to the overall totalitarianism environment of fear and dystopia.
Alphaville is a city run by technological totalitarianism.
Cold, hard logic dominates the society, which is governed by an
authoritarian computer, incapable of emotion. People are reduced
to numbers: elements of some complex mechanical equation. Passion
and feeling are alien concepts to a machine, and any action that
it cannot comprehend using logic is considered a threat to its
authority; therefore, in Alphaville, the illogical becomes illegal.
In this society, control of the citizens is key; however, a computer,
being an inanimate object, is incapable of enforcing its will or
of dealing with dissenters, and so that function is carried out
by the city’s police force.
When Lemmy Caution first arrives in Alphaville,
the police have hidden a spy in his room to discover the nature
of his business there. Throughout the course of the film, the police
are on constant guard, monitoring the actions of each citizen as
closely as possible. When someone deviates from government policy,
armed forces capture them and bring them to a type of cell for
digital interrogation. If found guilty of illogical or emotional
behaviour, they are allowed a few final words before being publicly
executed by police forces while standing on a diving board over
a swimming pool. Divers remove each lifeless body before the next
victim in line is brought to justice. In Alphaville, the police
are shown waging a war against freedom; against art, love and individual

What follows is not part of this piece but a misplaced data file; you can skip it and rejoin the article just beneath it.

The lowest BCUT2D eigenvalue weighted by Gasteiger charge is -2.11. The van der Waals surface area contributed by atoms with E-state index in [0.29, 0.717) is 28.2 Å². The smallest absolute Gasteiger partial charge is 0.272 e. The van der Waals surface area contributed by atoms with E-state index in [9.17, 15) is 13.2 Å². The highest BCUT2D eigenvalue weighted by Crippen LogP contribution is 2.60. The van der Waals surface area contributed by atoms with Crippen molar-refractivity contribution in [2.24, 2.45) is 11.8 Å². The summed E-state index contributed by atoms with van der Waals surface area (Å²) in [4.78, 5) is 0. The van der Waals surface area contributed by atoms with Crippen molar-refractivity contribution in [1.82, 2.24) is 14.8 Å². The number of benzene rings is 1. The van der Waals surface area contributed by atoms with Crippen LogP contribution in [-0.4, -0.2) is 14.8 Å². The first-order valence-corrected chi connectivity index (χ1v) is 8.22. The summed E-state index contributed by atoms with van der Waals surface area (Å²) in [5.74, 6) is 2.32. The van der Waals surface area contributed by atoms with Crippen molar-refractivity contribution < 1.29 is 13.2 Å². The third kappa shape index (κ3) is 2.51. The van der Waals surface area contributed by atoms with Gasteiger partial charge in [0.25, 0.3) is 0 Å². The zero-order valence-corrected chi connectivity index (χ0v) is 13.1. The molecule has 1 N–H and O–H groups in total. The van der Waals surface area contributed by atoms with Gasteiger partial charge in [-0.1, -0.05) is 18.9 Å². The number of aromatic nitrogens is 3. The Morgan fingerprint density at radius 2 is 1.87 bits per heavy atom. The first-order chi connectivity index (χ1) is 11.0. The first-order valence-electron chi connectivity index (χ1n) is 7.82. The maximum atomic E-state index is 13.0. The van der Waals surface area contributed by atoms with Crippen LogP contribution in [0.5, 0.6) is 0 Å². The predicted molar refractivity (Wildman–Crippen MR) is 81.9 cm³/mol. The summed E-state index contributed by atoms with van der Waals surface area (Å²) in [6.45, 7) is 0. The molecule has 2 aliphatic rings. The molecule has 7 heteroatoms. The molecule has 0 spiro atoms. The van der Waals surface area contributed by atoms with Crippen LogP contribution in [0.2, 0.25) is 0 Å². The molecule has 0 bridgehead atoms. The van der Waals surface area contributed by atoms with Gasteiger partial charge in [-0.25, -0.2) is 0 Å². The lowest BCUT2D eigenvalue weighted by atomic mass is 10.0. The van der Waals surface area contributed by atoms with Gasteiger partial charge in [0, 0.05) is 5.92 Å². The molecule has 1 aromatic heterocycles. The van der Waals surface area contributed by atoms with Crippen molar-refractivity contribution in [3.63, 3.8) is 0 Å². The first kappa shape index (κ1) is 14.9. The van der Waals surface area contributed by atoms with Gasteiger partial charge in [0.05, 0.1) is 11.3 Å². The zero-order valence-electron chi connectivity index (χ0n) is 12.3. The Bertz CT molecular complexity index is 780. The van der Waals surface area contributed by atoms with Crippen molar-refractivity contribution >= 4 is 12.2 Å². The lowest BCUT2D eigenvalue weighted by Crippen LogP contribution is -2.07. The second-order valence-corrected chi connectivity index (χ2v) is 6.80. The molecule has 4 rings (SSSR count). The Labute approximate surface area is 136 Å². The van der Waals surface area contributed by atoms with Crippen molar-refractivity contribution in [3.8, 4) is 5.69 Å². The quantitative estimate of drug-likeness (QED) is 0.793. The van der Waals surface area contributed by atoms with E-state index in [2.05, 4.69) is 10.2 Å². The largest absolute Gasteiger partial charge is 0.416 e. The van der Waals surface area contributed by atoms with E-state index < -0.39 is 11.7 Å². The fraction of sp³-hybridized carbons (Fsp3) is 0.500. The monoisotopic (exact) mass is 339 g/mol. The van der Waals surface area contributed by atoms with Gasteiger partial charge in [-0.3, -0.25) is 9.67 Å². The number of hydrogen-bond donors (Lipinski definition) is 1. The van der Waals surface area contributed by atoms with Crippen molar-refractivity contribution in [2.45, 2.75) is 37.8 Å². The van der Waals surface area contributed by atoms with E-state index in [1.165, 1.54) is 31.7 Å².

thought. In this way, the police in the film are developed as the
physical presence of the dictatorship which they defend, and become
symbols of both the ‘ideals’ that type of government
upholds and the methods it uses to stay in power.
The use of an autocratic style of government
is a common theme explored by dystopian writers and directors.
In addition to Jean Luc Godard's Alphaville, George Orwell’s ‘1984’,
Aldous Huxley’s ‘Brave New World’ and, more recently,
Alan Moore’s ‘V for Vendetta’ all investigate
the consequences of, and atmosphere created by, political dictatorships.
In order for such a regime to remain in control of a society, individual
identity must be compromised. Entire populations are mobilized
in support of the state and the state’s political philosophy.
Activities that do not support that government or its philosophy
are not tolerated. Freedom is given up for the common good, and
decisions left up to a state figurehead. Absolute power is maintained
through propaganda, mass surveillance and violent terror tactics:
fear is an effective way of keeping opposition silent. And though
an undercurrent of violence greatly contributes to an environment
of fear and dystopia, the real disturbing element inherent in an
autocratic government is the loss of self. When we cease being
able to make our own decisions, have our own opinions, or choose
our own destinies, we lose our identities, and our reason to live.
Throughout “Alphaville”, we see a
male dominated, logical society that outlaws irrational emotions
such as love. The removal of such emotions reduces the woman’s
role in society to a mere object of pleasure, in addition, the complete
suppression of women’s irrational emotions is synonymous with
the suppression of their personal choice and is indicative of their
enslavement in a male dominated, logical world.
The picture of the naked woman illustrates the
objectification of woman through the way she is illustrated. Her